(ca. 170941). B. Swed.; to Am. 1737; served Swed. chs. along the Delaware 173741; preached in English, German, and Swedish; helped organize Ger. congs. at Germantown and Lancaster, Pennsylvania; often preached in Episc. chs.; one of the most influential Swed. Luth. pastors in Am.
(from Gk. dynamis, power). Philos. system which holds that all phenomena are manifestations of force; distinguished from mechanism.* Examples: 1. The view of Anaximenes* of Miletus (of the Ionian school of philos.) that things grow by condensation and rarefaction, or heat and cold; 2. G. W. v. Leibniz'* explanation of substance; 3. I. Kant's* explanation of matter as forces of attraction and repulsion; 4. Arnold van Gennep's (18731957) description of an attitude of the savage mind toward the sacred and hidden; 5. The view of W. Ostwald,* exponent of energetics; 6. The élan vital (vital force) of H. Bergson* and the philos. of organism of A. N. Whitehead.* See also Africa, A. 3.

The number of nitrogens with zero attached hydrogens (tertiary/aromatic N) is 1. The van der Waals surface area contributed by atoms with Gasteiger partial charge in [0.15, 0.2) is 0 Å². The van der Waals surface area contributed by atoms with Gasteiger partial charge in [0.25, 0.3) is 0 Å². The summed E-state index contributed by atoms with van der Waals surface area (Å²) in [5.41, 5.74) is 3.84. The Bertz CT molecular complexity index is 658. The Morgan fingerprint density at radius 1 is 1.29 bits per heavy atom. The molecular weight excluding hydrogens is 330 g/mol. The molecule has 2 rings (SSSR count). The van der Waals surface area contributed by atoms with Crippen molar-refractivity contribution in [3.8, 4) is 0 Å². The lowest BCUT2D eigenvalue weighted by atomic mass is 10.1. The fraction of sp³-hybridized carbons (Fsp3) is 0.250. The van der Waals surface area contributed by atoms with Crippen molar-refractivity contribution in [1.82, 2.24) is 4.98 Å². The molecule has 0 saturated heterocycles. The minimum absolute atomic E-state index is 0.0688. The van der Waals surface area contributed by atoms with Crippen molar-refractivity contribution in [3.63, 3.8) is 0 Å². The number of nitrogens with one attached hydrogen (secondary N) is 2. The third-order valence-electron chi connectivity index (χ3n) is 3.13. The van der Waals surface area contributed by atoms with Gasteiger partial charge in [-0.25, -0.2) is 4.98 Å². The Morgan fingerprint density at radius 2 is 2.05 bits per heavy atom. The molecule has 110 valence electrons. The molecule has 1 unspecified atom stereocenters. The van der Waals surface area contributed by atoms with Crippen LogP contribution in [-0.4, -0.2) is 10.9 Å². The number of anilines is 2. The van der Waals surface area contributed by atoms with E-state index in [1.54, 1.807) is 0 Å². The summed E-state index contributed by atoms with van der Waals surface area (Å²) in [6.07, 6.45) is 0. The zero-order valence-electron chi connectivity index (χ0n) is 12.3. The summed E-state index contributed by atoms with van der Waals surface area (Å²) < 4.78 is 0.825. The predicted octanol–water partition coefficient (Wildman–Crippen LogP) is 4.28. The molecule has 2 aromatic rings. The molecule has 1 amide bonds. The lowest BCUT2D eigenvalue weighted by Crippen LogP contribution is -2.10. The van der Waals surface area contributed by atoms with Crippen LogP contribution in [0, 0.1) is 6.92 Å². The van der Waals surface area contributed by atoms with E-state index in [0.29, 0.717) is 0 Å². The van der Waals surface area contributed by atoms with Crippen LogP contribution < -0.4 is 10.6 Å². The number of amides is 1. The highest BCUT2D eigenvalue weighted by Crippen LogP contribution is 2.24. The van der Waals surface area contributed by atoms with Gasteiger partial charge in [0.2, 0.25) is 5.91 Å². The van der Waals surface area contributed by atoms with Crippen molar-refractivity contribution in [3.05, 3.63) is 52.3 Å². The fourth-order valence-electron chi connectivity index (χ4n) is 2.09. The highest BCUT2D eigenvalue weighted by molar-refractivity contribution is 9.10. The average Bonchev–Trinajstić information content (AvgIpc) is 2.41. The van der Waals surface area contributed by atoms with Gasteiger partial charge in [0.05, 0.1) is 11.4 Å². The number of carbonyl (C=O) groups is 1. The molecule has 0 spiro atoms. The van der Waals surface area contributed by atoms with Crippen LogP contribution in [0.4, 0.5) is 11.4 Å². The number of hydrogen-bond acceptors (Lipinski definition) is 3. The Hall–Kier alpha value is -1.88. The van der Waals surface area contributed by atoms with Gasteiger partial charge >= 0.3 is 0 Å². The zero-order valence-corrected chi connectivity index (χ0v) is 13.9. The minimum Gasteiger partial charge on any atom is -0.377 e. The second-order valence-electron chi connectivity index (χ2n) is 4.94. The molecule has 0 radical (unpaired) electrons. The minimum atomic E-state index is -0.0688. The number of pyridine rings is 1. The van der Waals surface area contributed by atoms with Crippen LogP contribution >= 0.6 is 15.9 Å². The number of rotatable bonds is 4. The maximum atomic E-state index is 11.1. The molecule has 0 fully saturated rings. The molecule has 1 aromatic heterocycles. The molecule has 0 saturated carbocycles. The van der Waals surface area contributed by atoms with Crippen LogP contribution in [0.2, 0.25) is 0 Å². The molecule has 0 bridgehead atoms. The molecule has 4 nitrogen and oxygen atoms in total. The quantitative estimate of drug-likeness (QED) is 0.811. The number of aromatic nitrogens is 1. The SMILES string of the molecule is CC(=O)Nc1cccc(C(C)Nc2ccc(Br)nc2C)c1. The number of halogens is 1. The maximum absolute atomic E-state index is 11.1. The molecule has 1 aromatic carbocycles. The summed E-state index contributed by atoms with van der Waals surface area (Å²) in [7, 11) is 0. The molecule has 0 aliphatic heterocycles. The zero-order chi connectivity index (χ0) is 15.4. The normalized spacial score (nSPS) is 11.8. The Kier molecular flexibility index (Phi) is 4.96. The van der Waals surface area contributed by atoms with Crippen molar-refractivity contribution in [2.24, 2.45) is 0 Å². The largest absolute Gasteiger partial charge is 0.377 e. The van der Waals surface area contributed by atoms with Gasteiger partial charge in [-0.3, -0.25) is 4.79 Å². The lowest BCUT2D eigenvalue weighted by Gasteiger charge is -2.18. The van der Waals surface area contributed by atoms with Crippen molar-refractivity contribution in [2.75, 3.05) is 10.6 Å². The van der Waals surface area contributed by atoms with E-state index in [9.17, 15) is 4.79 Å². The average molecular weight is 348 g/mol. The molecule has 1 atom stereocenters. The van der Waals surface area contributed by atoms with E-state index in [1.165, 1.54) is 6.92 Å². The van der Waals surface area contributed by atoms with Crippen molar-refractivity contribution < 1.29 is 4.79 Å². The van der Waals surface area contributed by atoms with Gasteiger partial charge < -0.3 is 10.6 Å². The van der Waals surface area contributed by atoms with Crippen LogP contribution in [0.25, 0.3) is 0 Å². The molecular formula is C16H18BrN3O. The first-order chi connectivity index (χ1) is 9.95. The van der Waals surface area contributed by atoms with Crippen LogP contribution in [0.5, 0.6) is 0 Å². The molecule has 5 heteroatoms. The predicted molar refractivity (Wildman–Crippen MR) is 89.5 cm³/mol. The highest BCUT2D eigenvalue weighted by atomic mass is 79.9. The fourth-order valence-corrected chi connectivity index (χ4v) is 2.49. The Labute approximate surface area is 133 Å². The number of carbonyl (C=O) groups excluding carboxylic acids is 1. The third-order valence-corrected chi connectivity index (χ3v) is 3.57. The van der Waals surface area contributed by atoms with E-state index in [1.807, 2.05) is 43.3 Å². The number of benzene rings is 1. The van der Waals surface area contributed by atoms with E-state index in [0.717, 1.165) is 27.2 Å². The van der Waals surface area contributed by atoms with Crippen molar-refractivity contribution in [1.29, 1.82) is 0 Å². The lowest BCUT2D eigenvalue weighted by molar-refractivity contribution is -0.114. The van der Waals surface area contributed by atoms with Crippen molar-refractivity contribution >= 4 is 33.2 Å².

(Diphysites; from Gk. dyo, two, and physis, nature). Those who held that in Christ 2 natures, divine and human, coexist as expressed by the Council of Chalcedon.* Opposed the Monophysites (see Monophysite Controversy).
(dithelitism; from Gk. dyo, two, and thelema, will). The doctrine that in Christ there are 2 wills, divine and human; Christ had a human soul (Mt 26:38) and a human, but sinless, will (Mt 26:39). The doctrine was upheld by orthodox theology against monothelitism.* See also Constantinople, Councils of, 3.
Edited by: Erwin L. Lueker, Luther Poellot, Paul Jackson
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